U.S. puts Palomares nuclear accident cleanup on hold until after Spain’s next government takes office

Tourism minister Fraga swims at Palomares in 1966 with U.S. ambassador. Photo: Carlos Sentís / EFE via El País

• Nuclear debris from 1966 accident of U.S. B52 bomber still awaits removal •

The United States has postponed its pledged removal of radioactive debris over a two-square-kilometer area in Palomares, Almeria, that was contaminated as a result of a 1966 air crash involving a U.S. Air Force B52 bomber armed with three powerful hydrogen bombs that fell to earth and were later found at the Almeria site.

In October, U.S. Secretary of State John Kerry pledged that the American government would participate in the cleanup and shoulder part of the 640 million euro cost of removing the remaining radioactive debris at the Palomares site, pending signature of a final agreement between Spain and the United States.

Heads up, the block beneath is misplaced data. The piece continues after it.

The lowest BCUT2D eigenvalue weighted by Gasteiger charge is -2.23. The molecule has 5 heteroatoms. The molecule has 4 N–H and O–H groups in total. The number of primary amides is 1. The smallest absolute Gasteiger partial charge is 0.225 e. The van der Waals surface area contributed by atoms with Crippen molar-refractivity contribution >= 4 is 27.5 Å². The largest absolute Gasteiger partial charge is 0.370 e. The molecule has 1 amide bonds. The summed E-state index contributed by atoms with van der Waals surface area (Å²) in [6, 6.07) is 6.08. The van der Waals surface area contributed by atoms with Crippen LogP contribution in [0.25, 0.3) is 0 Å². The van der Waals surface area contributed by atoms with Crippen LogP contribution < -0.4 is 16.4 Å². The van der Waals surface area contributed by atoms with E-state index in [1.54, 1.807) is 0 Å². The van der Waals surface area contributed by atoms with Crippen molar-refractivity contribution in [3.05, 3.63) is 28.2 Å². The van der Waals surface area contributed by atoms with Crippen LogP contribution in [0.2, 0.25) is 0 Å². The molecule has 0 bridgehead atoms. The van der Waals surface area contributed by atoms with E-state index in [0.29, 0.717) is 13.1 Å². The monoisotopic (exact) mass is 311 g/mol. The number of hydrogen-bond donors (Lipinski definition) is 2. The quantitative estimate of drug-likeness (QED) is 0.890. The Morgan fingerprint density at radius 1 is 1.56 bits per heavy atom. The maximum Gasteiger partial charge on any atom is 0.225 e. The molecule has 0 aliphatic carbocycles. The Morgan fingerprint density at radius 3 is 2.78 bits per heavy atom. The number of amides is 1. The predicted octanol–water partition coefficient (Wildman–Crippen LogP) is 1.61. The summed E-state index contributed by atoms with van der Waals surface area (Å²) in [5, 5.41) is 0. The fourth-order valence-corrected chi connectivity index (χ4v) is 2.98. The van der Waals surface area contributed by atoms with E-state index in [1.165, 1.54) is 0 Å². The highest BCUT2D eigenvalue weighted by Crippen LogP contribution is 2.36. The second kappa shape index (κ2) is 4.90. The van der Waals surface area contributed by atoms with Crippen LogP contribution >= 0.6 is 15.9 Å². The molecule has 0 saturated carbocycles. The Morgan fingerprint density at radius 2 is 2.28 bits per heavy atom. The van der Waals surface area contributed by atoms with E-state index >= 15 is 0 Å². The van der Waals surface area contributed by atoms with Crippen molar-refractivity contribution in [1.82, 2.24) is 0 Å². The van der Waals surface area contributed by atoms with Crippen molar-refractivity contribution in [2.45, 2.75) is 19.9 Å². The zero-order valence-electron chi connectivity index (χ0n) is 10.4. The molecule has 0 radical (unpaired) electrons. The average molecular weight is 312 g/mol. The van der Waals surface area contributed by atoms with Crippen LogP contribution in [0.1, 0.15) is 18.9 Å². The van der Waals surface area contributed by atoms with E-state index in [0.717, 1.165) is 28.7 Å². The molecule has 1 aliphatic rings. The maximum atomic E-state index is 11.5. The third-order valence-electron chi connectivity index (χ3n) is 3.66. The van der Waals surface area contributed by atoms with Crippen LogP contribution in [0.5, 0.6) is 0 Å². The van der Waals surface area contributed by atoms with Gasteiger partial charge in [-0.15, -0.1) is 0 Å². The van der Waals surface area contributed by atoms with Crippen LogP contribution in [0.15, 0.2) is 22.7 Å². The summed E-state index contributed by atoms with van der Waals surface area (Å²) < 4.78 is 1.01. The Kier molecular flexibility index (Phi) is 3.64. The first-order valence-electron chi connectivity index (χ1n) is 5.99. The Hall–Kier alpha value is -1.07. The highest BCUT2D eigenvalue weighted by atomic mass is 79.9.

Now, the U.S. has said it wants to postpone the process of finalizing the agreement until after after current negotiations among Spain’s political parties result in a new government, which could be well into the summer of 2016 or beyond.

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